Laws that prevent Australians from enrolling to vote in the weeks leading up to a federal election are set to be challenged in the High Court.
In a landmark case, activist group GetUp is pushing to have laws that suspend voter enrolment seven days after an election is called deemed unconstitutional.
The group says Australia's electoral laws have not kept pace with technology and are robbing hundreds of thousands of voters of their right to participate in the democratic process.
If successful, the case could see voters able to enrol as late as polling day – a practice that is now in place in NSW and Victorian elections.
In Queensland elections, voters can enrol up to the day before polling day.
The plaintiff in the case is Melbourne activist Tony Murphy, a GetUp member who recently lost a High Court battle to stop Melbourne's East-West Link from being built.
The legal team is being led by prominent QC and former federal court judge Ron Merkel.
A recent Auditor-General's report found more than a million eligible Australians are not enrolled to vote in federal elections and there is a "strong correlation" between age and enrolment, with just 61 per cent of 18 and 19-year-olds currently enrolled.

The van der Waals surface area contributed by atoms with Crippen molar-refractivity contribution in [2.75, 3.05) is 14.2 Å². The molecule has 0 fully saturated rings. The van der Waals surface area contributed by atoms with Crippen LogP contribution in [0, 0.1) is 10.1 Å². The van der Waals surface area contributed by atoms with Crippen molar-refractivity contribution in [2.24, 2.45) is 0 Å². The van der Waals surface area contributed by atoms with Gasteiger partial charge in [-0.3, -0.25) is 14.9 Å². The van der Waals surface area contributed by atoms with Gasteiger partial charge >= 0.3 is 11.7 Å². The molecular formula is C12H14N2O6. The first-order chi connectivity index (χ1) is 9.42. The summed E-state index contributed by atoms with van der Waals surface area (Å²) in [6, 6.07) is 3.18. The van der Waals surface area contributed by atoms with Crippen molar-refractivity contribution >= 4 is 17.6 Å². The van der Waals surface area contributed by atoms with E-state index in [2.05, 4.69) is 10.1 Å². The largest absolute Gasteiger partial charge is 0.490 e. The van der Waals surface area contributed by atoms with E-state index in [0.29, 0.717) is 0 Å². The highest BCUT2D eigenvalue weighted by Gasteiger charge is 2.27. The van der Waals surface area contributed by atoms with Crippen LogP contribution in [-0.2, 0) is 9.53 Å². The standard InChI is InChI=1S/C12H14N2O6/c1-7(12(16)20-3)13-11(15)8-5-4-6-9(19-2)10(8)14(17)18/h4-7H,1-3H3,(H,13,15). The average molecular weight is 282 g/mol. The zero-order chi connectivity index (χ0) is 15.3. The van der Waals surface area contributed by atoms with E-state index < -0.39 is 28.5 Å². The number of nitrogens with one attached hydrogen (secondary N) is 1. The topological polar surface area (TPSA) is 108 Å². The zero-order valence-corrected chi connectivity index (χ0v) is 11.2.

The report found just 68 per cent of Indigenous voters are enrolled to vote.
"That's more than a million people, including 100,000 Indigenous Australians, who politicians can forget about when they make decisions," GetUp democracy campaigns director Joshua Genner said.
"If we win in the High Court, someone who has just turned 18, a new citizen, or an Indigenous Australian who's never been enrolled would have much longer to enrol after an election's called and should even be able to go to a polling booth on election day, enrol and vote."
Polls consistently show that young voters are more likely to lean towards the left end of the political spectrum, suggesting a flood of late enrolments could benefit Labor and the Greens.
The case, which is being lodged on Friday, is not the first time GetUp activists have challenged Australia's electoral laws.
In 2010, two young GetUp members mounted a successful legal challenge to laws introduced by former prime minister John Howard that reduced the window people had to enrol to one day after an election was called, and to three days if they were changing their address.
"The two biggest states have now had elections with day-of-election enrolment and, by every measure, those elections have been better: more people have been enrolled, waiting times at polling booths have been unaffected, and the integrity of those elections has remained absolutely sound," Mr Genner said.
Mr Murphy said, "We are acting in the public interest, to encourage wider participation in the democratic process."
"This case is part of the democratic process. In our parliamentary democracy, the place where these sort of questions are resolved is the High Court," he said.